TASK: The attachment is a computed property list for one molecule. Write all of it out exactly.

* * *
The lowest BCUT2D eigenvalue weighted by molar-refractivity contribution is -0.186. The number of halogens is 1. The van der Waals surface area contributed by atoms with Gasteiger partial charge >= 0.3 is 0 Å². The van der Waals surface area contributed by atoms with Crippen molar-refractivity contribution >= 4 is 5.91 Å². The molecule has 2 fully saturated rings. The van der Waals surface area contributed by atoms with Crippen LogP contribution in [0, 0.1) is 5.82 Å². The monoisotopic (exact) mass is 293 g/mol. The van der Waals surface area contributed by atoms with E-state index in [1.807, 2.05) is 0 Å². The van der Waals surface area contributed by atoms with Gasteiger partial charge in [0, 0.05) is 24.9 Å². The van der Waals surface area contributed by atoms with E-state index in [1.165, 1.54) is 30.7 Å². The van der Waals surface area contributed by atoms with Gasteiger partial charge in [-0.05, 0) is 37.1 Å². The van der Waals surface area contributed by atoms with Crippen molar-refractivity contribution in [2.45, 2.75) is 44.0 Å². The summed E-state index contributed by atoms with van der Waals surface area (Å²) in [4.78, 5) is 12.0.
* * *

The lowest BCUT2D eigenvalue weighted by molar-refractivity contribution is -0.186. The number of halogens is 1. The van der Waals surface area contributed by atoms with Gasteiger partial charge >= 0.3 is 0 Å². The van der Waals surface area contributed by atoms with Crippen molar-refractivity contribution >= 4 is 5.91 Å². The molecule has 2 fully saturated rings. The van der Waals surface area contributed by atoms with Crippen LogP contribution in [0, 0.1) is 5.82 Å². The monoisotopic (exact) mass is 293 g/mol. The van der Waals surface area contributed by atoms with E-state index in [1.807, 2.05) is 0 Å². The van der Waals surface area contributed by atoms with Gasteiger partial charge in [0, 0.05) is 24.9 Å². The van der Waals surface area contributed by atoms with E-state index in [1.165, 1.54) is 30.7 Å². The van der Waals surface area contributed by atoms with Gasteiger partial charge in [-0.05, 0) is 37.1 Å². The van der Waals surface area contributed by atoms with Crippen molar-refractivity contribution in [2.45, 2.75) is 44.0 Å². The summed E-state index contributed by atoms with van der Waals surface area (Å²) in [4.78, 5) is 12.0.